It was love at first sight when I saw The Rialto Theatre. I was introduced to this old beauty when I visited my friend Jan in South Pasadena, California, in the 1990’s. I’ve taken many photographs of “The Rialto” since then, but may not get the chance much longer if it isn’t saved. This venerable theater opened in 1925 but it is now closed and in danger of demolition, as are many old theaters. A scene in Robert Altman’s movie film “The Player” was filmed in The Rialto’s back alley. “Scream 2” also featured The Rialto.
The Rialto is beautiful even in its decay. Like so many old theaters, it was decorated grandly. It has a fanciful Moorish, Egyptian and baroque motif. When I wrote an article for the Kansas City Star’s magazine about Orval Hixon, who photographed vaudeville stars from 1914 to 1930, I saw photographs of many glamorous theaters that have now fallen into ruin or are gone.
In the “old days,” an evening spent in the theater was a beautiful experience beyond what was being performed on the stage or shown on the screen. Some of the first movies I saw as a child was in The Orpheum, a gorgeously decorated old theater in Wichita, Kansas, which was originally built for vaudeville shows. Like many entertainment legends, these old theaters needs more than face lifts to keep them alive. Sometimes only the marquee sign is all that’s saved from an old theater.
Some of the theaters, such as the ones in Hawaii that I photographed, might not be grand, but they have their own charm. Farm workers and U.S. servicemen were among their clientale.
It’s bittersweet seeing these old cinema relics, whether they are grand cinema palaces or more humble screens. I’m grateful many of these historic theaters are still standing, but who knows for how long? People watch films on their computers and even on their phones these days. When people do go to the theater they want a great sound system, recliner seats, cup holders and even 3-D screens.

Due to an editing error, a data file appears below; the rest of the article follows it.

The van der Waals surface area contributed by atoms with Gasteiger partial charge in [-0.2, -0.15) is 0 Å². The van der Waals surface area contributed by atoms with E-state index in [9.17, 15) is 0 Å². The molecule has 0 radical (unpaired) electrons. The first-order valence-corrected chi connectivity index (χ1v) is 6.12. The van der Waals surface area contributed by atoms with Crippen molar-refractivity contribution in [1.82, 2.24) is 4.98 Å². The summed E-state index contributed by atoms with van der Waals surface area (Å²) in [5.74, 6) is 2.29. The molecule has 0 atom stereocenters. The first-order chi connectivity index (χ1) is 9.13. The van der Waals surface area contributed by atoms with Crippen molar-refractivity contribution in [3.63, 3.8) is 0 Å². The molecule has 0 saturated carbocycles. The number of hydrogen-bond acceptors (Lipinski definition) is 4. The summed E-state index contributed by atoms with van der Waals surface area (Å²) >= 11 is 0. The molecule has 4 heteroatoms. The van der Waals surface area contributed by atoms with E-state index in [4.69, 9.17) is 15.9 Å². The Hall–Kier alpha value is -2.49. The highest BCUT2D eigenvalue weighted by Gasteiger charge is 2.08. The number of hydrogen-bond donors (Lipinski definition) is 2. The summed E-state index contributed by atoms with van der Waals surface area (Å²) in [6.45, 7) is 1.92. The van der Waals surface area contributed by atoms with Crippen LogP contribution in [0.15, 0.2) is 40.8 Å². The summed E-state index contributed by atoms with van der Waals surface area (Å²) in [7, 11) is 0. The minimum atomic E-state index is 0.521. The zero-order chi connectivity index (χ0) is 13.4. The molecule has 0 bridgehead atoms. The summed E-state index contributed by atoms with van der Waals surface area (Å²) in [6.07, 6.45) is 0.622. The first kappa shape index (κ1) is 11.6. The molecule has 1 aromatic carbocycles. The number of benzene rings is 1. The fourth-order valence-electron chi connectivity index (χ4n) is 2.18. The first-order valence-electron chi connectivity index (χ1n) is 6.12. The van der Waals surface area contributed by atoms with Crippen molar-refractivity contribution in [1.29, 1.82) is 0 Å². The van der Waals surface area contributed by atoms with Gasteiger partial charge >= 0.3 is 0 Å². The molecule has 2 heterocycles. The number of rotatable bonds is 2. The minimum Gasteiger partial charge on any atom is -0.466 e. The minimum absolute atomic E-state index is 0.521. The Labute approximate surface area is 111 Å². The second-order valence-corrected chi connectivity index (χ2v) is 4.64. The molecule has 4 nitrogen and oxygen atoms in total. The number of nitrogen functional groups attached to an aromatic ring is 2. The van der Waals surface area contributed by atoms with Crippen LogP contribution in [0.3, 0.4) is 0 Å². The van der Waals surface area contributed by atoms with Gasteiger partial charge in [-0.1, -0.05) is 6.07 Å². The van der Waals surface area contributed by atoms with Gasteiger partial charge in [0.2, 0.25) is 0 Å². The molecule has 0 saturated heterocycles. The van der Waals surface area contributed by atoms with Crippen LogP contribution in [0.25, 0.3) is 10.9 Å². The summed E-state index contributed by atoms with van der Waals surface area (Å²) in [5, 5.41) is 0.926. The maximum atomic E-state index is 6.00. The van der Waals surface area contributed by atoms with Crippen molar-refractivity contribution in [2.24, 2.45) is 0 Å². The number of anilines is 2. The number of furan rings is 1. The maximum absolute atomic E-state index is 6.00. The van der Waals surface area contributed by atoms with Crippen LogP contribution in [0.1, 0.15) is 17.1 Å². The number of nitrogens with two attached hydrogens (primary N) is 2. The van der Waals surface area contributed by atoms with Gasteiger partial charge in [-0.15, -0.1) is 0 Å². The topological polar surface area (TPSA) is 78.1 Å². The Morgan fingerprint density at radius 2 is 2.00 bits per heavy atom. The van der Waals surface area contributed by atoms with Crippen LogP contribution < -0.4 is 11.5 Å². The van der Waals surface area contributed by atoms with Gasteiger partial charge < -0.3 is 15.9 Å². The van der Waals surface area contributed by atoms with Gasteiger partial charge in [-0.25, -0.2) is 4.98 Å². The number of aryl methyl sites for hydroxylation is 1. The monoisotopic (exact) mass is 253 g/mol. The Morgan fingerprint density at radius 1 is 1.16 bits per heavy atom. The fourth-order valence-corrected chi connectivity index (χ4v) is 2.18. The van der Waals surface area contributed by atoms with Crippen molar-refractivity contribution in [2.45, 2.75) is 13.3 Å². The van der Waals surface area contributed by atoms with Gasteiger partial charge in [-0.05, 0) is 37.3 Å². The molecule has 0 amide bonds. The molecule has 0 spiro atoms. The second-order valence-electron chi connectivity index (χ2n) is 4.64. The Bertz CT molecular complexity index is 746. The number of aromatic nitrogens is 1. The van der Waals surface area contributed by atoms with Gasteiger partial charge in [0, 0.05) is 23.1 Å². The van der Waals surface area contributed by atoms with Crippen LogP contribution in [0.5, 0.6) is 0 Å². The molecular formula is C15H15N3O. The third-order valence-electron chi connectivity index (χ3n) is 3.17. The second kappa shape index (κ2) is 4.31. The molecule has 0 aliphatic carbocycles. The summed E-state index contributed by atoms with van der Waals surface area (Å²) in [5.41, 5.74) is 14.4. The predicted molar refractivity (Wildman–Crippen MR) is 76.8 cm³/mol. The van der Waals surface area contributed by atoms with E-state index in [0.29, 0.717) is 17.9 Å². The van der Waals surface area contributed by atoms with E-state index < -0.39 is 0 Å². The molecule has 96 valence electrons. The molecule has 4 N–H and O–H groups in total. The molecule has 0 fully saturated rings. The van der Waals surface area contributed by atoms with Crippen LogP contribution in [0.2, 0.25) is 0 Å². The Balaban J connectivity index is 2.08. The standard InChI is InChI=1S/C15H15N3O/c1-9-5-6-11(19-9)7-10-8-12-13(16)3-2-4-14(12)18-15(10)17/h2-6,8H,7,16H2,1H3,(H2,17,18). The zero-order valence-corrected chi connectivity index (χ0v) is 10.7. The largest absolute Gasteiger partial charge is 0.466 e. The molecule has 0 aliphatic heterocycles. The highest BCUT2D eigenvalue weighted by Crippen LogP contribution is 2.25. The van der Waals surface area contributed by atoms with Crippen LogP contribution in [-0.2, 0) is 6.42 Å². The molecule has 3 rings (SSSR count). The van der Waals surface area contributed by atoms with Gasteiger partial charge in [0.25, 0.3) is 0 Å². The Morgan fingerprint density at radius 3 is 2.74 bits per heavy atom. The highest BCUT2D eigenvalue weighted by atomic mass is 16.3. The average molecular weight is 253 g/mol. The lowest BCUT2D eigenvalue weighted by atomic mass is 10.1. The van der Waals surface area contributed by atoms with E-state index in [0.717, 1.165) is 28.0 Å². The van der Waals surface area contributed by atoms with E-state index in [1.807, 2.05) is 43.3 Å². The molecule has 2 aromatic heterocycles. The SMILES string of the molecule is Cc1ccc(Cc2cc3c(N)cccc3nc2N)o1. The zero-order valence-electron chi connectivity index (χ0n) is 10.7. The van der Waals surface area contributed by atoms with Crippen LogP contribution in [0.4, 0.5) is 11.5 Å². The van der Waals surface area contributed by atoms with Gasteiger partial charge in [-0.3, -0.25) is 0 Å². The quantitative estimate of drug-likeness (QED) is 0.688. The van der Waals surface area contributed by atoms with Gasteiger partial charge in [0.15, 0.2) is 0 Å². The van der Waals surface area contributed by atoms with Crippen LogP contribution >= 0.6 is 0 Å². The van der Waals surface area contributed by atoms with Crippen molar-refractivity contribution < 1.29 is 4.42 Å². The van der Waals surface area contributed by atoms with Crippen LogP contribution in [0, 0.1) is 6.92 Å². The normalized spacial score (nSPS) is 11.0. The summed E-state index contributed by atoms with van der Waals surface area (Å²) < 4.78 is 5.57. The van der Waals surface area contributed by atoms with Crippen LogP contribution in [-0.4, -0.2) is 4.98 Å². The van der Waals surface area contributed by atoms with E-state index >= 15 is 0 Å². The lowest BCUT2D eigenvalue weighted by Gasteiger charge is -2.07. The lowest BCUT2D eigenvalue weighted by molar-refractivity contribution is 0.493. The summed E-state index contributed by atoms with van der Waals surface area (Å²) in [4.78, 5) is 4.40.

Jan and I and our husbands planned to see a movie at The Rialto in the early 2000s, when the theater was still open, but when we got to the box office we were told that the projector was broken. So we walked across the street to a video store and rented a VHS movie to watch at home. Sadly, I never saw a movie at The Rialto before it closed.
Here’s a slide show of theaters I’ve photographed in California, Colorado, Hawaii, Michigan and Missouri. There is information about each theater when you click on the photo. CLICK ON ANY THUMBNAIL PHOTO TO BEGIN THE SLIDESHOW AND SEE THE PHOTOS FULL SIZED.
Click on Cinema Treasures for a guide to more than 30,000 movie theaters from around the world, including theaters that are now closed.
Click on I’m Not Ready For My Close Up to read about my brief appearance on the Big Screen in the movie “fling.”
Here’s a blog that documents grand old theaters, many sadly in advanced decay. After the Final Curtain
About the theaters featured in slide show:
The Rialto, South Pasadena, California
Friends of The Rialto Facebook Page.
Sebastiani Theatre, Sonoma, California.
Michigan Theatre, Escanaba, Michigan
Gem Theatre, Kansas City, Missouri
Aloha Theatre, Kainaliu, Big Island, Hawaii
Honoka’a People’s Theater, Honoka’a, Big Island, Hawaii
Honomu Theater, Honomu, Big Island, Hawaii
Na’alehu Theatre, Na’alehu, Big Island, Hawaii
Park Theatre, Estes Park, Colorado
Screenland Crossroads Sign from old Isis Theatre, Kansas City, Missouri.